5. Thank you for the reminder that ‘stuff’ is earthly treasure, and that we will have to let go of all of it some day when we go to our real home with God. Even knowing that, letting go is hard. It helps to remember, as you struggle with whether or not to keep something, that you can bless someone else by giving things away. My church family has learned to ask me if I have something they need before they make a purchase. Many times I do, and this blesses both of us. I have hoarding disorder and have been in therapy for over a year with a Christian counselor and letting go is a blessing to me. ‘Stuff’ can weigh down your soul.

  6. This is so good, Dawn! I struggle with stuff for a variety of reasons, but that struggle keeps me in bondage to clutter (what it *really* is!) and I don’t have room – physically or mentally to be hospitable and more focused on relationships than stuff. I hate that the stuff occupies so much mental space just as much as physical. I have gone through bouts of purging, but I’m feeling even more compelled to make that a bigger priority this year. I don’t want to live the burdened life of a stuff manager anymore.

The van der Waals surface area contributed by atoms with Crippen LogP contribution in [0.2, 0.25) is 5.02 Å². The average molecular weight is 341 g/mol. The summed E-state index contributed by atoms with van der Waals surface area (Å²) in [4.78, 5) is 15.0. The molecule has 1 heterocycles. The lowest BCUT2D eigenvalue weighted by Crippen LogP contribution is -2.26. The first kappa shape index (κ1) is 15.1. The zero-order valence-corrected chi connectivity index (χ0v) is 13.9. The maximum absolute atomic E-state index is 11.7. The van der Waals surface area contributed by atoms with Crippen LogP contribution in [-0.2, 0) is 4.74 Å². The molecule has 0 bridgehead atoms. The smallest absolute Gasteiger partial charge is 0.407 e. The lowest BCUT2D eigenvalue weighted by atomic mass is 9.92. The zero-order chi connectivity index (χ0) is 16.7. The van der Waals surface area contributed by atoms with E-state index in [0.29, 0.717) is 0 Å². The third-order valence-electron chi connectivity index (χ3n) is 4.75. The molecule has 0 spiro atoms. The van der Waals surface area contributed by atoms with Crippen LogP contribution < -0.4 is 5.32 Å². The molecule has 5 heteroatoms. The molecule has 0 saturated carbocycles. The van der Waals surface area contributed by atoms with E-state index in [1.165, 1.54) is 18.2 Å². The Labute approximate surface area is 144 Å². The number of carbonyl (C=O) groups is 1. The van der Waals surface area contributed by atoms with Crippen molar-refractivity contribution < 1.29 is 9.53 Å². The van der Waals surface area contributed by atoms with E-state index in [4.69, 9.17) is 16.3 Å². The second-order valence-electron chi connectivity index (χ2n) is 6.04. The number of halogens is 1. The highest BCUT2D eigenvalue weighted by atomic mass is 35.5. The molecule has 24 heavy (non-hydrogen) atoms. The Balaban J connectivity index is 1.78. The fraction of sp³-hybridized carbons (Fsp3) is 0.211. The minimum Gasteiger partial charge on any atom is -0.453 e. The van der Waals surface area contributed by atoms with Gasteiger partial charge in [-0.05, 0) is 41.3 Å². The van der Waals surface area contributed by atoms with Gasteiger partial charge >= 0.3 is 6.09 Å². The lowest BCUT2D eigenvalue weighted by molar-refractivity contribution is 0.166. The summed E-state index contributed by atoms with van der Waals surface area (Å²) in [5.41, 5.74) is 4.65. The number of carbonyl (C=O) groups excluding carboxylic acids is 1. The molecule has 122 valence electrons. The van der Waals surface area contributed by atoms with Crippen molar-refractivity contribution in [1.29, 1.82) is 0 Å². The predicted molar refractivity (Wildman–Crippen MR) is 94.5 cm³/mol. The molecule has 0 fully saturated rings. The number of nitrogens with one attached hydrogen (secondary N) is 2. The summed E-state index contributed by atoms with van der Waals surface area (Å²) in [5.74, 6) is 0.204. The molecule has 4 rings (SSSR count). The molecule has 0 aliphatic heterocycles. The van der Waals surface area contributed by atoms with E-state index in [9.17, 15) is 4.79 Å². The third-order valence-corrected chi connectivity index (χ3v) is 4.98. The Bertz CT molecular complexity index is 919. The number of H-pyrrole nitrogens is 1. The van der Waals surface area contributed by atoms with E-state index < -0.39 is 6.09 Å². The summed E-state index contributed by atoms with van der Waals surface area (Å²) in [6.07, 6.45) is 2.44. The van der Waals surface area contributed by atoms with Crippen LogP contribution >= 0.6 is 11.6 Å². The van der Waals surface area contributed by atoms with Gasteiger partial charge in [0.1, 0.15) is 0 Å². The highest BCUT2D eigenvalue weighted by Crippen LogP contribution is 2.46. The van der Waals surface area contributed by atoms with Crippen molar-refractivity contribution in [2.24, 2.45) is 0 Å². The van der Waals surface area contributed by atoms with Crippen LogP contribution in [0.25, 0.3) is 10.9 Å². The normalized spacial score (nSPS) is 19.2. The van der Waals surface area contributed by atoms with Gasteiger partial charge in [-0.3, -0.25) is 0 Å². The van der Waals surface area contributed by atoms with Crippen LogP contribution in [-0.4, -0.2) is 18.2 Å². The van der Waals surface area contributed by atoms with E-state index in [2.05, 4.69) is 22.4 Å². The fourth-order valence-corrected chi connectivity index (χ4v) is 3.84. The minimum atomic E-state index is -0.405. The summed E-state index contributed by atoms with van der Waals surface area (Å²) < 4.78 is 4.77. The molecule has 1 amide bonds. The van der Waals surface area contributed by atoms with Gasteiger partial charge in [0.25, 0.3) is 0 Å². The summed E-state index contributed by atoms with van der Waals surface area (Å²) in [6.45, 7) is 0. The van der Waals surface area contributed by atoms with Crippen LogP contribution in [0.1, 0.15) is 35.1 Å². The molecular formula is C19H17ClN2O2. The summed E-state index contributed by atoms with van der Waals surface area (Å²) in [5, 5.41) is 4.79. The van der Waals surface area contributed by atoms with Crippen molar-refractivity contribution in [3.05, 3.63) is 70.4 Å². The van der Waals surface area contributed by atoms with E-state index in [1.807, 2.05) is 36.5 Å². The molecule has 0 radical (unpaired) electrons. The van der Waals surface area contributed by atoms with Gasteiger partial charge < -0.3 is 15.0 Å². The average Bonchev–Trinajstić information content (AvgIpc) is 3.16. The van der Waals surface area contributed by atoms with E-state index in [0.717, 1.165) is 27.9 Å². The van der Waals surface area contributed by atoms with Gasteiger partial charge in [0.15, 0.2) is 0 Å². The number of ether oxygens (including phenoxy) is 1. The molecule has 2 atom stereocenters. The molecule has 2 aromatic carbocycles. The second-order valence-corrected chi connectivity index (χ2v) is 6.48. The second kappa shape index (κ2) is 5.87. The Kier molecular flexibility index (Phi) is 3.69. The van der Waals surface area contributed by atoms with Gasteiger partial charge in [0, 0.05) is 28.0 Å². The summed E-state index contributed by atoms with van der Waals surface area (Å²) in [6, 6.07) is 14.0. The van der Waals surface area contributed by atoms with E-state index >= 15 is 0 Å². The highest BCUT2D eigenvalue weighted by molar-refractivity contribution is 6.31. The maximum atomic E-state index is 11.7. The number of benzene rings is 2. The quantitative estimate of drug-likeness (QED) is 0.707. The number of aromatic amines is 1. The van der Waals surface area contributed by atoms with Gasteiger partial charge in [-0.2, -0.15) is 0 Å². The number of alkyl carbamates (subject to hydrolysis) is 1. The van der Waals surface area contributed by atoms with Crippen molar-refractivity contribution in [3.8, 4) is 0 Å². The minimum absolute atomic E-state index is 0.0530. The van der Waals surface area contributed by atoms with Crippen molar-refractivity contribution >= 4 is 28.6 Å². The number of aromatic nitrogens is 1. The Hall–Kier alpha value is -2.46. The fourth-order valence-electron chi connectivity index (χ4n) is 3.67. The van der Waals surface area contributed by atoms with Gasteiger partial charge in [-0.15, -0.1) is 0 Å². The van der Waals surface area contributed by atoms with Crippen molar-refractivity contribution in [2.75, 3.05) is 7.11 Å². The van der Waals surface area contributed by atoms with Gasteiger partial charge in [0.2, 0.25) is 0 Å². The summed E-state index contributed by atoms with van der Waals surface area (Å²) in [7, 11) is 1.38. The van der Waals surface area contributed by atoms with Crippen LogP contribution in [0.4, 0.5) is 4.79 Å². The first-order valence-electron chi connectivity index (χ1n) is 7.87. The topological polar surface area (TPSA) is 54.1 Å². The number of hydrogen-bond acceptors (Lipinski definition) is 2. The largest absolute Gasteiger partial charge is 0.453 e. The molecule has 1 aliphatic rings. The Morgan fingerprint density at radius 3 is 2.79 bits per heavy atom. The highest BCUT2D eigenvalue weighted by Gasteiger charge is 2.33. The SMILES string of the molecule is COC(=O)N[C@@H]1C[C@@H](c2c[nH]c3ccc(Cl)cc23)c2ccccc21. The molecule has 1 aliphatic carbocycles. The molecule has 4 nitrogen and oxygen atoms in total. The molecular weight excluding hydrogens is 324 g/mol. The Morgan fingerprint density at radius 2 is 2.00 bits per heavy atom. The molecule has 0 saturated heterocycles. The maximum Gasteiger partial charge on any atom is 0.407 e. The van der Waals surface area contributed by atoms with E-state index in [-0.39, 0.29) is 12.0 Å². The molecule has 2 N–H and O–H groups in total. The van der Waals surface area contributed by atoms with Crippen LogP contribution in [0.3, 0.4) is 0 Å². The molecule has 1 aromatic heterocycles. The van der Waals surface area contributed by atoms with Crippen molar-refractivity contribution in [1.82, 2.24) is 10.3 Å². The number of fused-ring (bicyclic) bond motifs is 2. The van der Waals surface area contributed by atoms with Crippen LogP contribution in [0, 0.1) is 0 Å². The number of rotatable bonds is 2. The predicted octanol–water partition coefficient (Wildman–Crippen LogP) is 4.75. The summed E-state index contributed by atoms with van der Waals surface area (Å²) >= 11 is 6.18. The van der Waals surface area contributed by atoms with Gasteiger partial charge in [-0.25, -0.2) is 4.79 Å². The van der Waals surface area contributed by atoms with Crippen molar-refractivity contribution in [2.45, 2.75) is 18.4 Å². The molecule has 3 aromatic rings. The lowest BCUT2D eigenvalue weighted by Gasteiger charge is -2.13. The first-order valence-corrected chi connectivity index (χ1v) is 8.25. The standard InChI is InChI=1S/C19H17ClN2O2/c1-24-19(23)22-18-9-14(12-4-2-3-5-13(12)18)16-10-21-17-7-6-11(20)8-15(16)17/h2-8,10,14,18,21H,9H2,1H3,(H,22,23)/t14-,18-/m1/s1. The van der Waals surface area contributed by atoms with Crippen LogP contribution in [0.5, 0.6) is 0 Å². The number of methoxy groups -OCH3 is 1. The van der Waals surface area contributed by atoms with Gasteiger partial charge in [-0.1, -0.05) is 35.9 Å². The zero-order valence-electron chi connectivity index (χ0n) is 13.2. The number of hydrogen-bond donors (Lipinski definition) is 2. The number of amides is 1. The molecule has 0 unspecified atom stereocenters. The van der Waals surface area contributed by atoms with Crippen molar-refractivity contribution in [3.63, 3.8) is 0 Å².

My dad and his friend used to buy old cars and fix them up to eventually sell. They would find terrific cars that someone would have in their backyard that they would never sell – for some sentimental reason – but they wouldn’t fix it or drive it, either. So it just deteriorated when someone could actually have enjoyed it. I want to think about my stuff that way. Am I enjoying this? If not, I need to let it go and bless someone else with its enjoyment. And in the process, I gain mental and physical breathing room and peace.

    • Dianne, I once heard a speaker say, “Clutter is postponed decisions.” I try to look at it that way: if I can’t decide where to put the thing, maybe I don’t actually have a home for it and it doesn’t belong here. It’s hard sometimes. So good to hear from you, friend!

  7. Oh how your post spoke to me today. I have been ready to go through everything in our home and remove everything that doesn’t give me joy. It is extremely difficult to do when one is married to their complete opposite who carries things in faster than I can carry them out.